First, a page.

Much of the Bear Creek wetland complex lies within or proximal to a rapidly urbanizing area associated with the City of Barrie as well as areas proximal to major road corridors such as County Road 90 and County Road 27. Land use conversion associated with development and road construction/improvement has and continues to impact the wetland. NVCA monitoring data has confirmed that Bear Creek tributaries have been negatively impacted by urbanization.
Throughout 2019, Phragmites was documented via a presence/absence survey along roadways that bisect the Bear Creek Wetland Complex and GPS points in addition to photos were collected along the various roadways that bisect the wetland complex. Brief walks were conducted along publicly accessible paths within and adjacent to the Bear Creek Eco Park, located just east of Ferndale Drive south of Tiffin Street. Phragmites points away from roads were also included and consist of stormwater ponds, utility right-of-ways, disturbed sites visible from road and from past site visits. Figure 1 illustrates the distribution of Phragmites documented through these surveys.
Bear Creek Wetland Complex
Figure 1: Phragmites Observations 2019. Click here to expand.
Phragmites was common to ubiquitous along the majority of roads bisecting the PSW complex. Particularly significant infestations were present along:
- County Road 90 east and west of County Road 27,
- County Road 27 south of County Road 90,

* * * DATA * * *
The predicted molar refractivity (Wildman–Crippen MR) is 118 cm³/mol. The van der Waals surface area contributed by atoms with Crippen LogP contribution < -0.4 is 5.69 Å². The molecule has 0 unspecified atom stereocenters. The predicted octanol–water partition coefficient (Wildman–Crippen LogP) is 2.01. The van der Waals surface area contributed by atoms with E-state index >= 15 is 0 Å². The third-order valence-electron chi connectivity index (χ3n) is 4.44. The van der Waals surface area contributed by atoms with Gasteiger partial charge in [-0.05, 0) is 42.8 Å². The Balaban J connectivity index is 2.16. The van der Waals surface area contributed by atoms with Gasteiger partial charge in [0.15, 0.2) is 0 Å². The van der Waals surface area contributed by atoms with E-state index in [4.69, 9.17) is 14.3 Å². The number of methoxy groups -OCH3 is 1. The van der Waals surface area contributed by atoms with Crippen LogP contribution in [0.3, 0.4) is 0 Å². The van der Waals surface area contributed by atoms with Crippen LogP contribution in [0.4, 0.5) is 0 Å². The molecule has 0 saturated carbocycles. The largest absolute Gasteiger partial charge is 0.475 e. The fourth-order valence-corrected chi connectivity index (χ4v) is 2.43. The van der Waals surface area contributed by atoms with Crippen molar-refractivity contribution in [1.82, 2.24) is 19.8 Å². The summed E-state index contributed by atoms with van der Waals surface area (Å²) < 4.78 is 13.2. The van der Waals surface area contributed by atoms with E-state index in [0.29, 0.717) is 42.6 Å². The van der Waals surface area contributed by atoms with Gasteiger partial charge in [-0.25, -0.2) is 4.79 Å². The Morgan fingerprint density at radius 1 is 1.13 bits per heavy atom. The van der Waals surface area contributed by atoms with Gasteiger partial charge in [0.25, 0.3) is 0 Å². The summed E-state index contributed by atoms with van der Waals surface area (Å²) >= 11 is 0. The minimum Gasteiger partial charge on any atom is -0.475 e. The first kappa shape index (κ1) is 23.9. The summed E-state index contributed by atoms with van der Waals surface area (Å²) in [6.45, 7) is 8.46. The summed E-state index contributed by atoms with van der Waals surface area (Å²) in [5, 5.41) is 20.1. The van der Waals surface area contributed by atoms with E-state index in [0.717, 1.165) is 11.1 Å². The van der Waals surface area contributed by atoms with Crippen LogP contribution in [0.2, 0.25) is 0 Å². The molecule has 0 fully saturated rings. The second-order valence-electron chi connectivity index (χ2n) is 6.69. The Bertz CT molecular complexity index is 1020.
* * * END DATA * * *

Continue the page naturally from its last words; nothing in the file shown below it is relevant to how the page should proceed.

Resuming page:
- Ferndale Drive, and
- Tiffin Street (LSRCA).
Infestations are concentrated along roadside ditches along these thoroughfares. Although not formally measured as part of this project, infestations in the order of 200 m to in excess of 300 m long are present along portions of County Road 90 and County Road 27 and it is postulated that the infestation is centred at the intersection of these two roads.
Phragmites infestations were also observed in the following areas:
- Stormwater facilities (off County Road 90 and Ferndale Drive),
- Disturbed properties off County Road 90,
- Marshes north of Dunlop Street (LSRCA), and
- Off-road wetlands north of Ardagh Road and Bear Creek Eco Park.
Approximate location and extent of infestations are shown in Figure 1. This figure also outlines the Bear Creek wetland complex, including areas mapped by Ministry of Natural Resources and Forestry (MNRF) as well as wetlands mapped by NVCA proximal to these wetlands. The watershed divide between NVCA and LSRCA is also identified. Photos associated with these areas will be circulated to recipients via Dropbox.
Correlation with Recent Developments